The majority of “Rogue Hostage” takes place during a siege of a Walmart-like store where people like buying things inexpensively, as the proprietor, Sam Nelson (John Malkovich), smugly observes. It’s the kind of location where a familiar-sounding but maybe imagined film like “Rogue Hostage” may turn up on the DVD shelf. It would also enough to use the recycle container. On the day when Sam, who is also a congressman, is scheduled to appear at the store, a group of aggressive men led by Eagan (Chris Backus) take the business and its patrons hostage, ostensibly to force Sam to confess to a crime. The motivation isn’t really important — at least, that’s how the director, Jon Keeyes, and the screenwriter, Mickey Solis, see it.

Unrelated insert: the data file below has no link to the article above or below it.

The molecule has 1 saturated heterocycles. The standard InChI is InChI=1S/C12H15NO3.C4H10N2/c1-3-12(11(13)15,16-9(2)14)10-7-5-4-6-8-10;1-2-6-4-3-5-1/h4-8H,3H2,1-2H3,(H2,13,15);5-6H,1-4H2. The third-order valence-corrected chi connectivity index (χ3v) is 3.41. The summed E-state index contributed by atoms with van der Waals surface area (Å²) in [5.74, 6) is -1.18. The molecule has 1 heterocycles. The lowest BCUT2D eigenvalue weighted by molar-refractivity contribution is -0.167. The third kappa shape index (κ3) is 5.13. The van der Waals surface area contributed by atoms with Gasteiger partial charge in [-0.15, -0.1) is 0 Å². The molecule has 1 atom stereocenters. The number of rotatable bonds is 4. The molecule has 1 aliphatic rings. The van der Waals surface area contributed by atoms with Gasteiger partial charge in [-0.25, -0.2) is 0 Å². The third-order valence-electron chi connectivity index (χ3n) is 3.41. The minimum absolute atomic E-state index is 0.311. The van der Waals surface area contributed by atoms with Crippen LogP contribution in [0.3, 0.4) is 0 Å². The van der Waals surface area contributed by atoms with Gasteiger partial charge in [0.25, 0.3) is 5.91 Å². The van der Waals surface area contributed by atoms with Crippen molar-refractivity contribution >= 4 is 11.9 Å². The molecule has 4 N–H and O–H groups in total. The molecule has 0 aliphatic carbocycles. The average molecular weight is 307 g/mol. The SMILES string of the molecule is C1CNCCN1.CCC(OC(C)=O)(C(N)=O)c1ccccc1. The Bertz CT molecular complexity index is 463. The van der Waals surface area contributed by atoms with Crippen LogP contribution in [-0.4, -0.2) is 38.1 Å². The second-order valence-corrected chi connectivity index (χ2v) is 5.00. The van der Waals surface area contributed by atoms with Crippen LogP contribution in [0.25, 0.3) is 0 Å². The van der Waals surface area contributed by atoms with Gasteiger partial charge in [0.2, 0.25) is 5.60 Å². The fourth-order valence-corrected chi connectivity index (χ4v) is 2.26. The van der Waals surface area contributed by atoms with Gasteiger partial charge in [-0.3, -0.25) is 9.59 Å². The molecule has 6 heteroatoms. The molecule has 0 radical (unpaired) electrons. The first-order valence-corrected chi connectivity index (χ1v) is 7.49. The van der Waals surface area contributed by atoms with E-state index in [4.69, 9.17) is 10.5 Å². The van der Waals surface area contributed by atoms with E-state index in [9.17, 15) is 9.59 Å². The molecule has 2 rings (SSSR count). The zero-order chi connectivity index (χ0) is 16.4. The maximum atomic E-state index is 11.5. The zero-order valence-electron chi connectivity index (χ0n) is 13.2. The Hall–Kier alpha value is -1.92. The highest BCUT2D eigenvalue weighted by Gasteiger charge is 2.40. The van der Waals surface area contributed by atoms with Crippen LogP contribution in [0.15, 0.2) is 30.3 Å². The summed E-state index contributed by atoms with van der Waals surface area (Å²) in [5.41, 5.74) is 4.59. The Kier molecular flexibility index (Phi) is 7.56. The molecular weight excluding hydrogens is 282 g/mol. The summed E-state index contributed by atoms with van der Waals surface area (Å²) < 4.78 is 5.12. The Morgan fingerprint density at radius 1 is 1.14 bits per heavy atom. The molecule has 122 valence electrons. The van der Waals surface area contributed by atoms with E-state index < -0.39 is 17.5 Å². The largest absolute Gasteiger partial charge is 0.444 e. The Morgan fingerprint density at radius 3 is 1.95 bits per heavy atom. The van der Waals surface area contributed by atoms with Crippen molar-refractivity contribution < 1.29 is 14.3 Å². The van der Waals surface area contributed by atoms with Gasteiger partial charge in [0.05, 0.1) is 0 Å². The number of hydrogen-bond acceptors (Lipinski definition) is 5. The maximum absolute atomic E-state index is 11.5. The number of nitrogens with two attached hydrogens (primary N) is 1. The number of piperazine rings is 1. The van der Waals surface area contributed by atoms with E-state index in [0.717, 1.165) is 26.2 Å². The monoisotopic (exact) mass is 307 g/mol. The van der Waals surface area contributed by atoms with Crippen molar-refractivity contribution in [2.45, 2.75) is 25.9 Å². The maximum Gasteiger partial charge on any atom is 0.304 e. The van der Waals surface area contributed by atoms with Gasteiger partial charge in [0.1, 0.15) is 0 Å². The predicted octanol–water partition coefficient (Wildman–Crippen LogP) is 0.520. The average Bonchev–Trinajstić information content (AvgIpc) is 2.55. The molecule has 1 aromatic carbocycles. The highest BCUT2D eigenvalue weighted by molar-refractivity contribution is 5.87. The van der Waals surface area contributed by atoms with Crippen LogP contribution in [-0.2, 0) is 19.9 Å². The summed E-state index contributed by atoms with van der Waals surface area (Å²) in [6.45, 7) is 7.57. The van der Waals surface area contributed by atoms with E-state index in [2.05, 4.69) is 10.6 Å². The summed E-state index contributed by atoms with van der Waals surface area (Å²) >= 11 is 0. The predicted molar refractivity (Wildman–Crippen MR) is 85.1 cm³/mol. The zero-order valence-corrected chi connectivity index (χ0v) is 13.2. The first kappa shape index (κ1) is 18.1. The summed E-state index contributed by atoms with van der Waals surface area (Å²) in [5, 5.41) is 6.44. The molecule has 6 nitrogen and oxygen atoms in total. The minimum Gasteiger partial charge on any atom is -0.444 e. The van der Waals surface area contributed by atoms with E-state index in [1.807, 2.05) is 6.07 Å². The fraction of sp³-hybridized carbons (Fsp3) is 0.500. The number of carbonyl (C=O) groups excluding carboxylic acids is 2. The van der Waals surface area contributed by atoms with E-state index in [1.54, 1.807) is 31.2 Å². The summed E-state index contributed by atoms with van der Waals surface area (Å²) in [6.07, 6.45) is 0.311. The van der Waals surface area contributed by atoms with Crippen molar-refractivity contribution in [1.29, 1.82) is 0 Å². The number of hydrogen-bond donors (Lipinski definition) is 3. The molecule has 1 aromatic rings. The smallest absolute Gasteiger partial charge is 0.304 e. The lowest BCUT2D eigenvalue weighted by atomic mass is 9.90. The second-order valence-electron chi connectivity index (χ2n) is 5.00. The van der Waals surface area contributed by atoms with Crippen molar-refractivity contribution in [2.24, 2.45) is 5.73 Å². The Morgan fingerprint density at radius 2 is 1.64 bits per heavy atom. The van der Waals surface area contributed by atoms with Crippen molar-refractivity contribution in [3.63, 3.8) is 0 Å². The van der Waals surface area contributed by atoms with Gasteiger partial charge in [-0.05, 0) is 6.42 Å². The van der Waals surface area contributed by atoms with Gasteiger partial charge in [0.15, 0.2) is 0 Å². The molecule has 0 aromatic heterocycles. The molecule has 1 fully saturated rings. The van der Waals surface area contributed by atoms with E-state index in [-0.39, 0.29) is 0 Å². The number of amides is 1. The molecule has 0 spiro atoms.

Although nearly all of the characters are linked, nothing makes sense. Kyle (Tyrese Gibson), a former Marine and current child protective services officer, is one of the captive clients. He is Sam’s stepson, and Mikki (Holly Taylor), a foster child with whom he has worked, is a shop employee. Mikki spends the most of the siege with her security supervisor, Sunshine (Luna Lauren Velez), who used to tutor Eagan in high school. Even in terms of constructing physical space — it’s difficult to figure out how Kyle subdues a violent father or hides in the home goods department, or how Sunshine opens a door without detonating a bomb – “Rogue Hosts” succeeds. IMDB